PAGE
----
Pharmaceutical molds are widely used in industry as a source for producing supplemental lactase enzyme preparation. In our case report, the manufacturer confirmed that the lactase enzyme concentrate used to make the lactase tablet was derived from cultures of Aspergillus oryzae. Aspergillus oryzae is an aerobic, filamentous fungus with many applications in the food industry including its traditional use in China and Japan to produce koji, a complex enzyme preparation used in the production of soy sauce, miso, and sake [10, 11]. Its ability to secrete large amounts of proteins has facilitated its use in modern biotechnology including large scale production of enzymes including lactase [12]. Antigenic determinants identified from Aspergillus include α-amylase—the major cause of Baker’s asthma—and lipase, and previous reports of sensitization were thought to be due to repeated inhalational exposure to the enzyme [4, 5, 11]. Since our patient did not demonstrate IgE mediated sensitivity to inhalant Aspergillus species upon SPT, but reacted to the lactase ingredient derived from Aspergillus oryzae, the likely mechanism of sensitization remains repeated dermal exposure to the same lactase tablet, but possible prior oral consumption of foods that may have contained lactase enzyme derived from Aspergillus oryzae cannot be excluded. The patient was educated about the risk of future accidental exposures with consumption of supplemental lactase-containing products and the need to carry an epinephrine auto injector, although she denied any allergic-like symptoms outside of the context of the above mentioned episodes.

Finally, this patient was self-diagnosed with lactose intolerance. Subsequently to our assessment, she was able to re-introduce the dairy products in her diet. Therefore, there was no need for further investigation of lactose intolerance and future consumption of alternate supplemental lactase enzyme.

Conclusion

This case represents the first report of a systemic anaphylactic reaction in a patient with self-diagnosed lactose intolerance after oral ingestion of a supplemental lactase tablet, resulting from an IgE mediated allergy to lactase enzyme. This study highlights the potential for serious and potentially life-threatening anaphylactic reactions to commonly used over the counter supplements and a need for patients and healthcare providers to be aware of rare but significant allergies to a variety of uncommon allergens. Patients presenting with a history of allergic and/or anaphylactic symptoms should be screened by both a thorough history and adequate allergy testing and be educated about the risks of future exposures and treatment of potential anaphylactic reactions.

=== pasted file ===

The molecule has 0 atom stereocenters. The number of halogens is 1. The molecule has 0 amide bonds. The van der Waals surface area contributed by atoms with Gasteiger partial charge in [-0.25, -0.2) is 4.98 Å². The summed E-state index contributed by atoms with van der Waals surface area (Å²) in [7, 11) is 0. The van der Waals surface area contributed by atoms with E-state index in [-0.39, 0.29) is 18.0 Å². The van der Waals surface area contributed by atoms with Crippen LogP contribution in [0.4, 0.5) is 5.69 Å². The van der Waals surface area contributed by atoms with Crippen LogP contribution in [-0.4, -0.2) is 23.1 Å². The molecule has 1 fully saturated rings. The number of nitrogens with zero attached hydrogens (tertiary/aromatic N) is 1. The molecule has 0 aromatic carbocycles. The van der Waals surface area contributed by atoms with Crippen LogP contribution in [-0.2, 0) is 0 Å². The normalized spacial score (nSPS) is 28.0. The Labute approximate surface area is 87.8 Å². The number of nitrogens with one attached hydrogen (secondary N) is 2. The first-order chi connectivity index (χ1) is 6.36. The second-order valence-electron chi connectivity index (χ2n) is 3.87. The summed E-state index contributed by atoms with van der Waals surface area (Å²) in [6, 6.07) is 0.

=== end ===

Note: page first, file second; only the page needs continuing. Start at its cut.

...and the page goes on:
Declarations

Authors’ contributions

MRV assessed the patient in clinic under the supervision of RBM, and RBM performed all of the allergy investigations. MRV drafted the abstract and the first draft of the manuscript, and both authors were involved in revising the manuscript for final approval. Both authors read and approved the final manuscript.

Acknowledgements

We would also like to thank the manufacturers of the oral supplemental lactase tablet for providing information and individual ingredient samples for allergy testing.

Competing interests

The authors declare that they have no competing interests.

Availability of data and materials

Data sharing not applicable to this article as no datasets were generated or analysed during the current study.

Consent to participate

Written informed consent was obtained from the patient regarding participating in this case report and collecting individual clinical data.

Consent for publication

Written informed consent was obtained from the patient for the publication of this report and the accompanying image.

Funding

The design of the paper, literature review and writing of the manuscript were self funded.

Open AccessThis article is distributed under the terms of the Creative Commons Attribution 4.0 International License (http://creativecommons.org/licenses/by/4.0/), which permits unrestricted use, distribution, and reproduction in any medium, provided you give appropriate credit to the original author(s) and the source, provide a link to the Creative Commons license, and indicate if changes were made. The Creative Commons Public Domain Dedication waiver (http://creativecommons.org/publicdomain/zero/1.0/) applies to the data made available in this article, unless otherwise stated.

Authors’ Affiliations

(1)
School of Medicine, Faculty of Health Sciences, Queen’s University
(2)
Division of Allergy and Immunology, Department of Medicine, Queen’s University

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Copyright

© The Author(s) 2016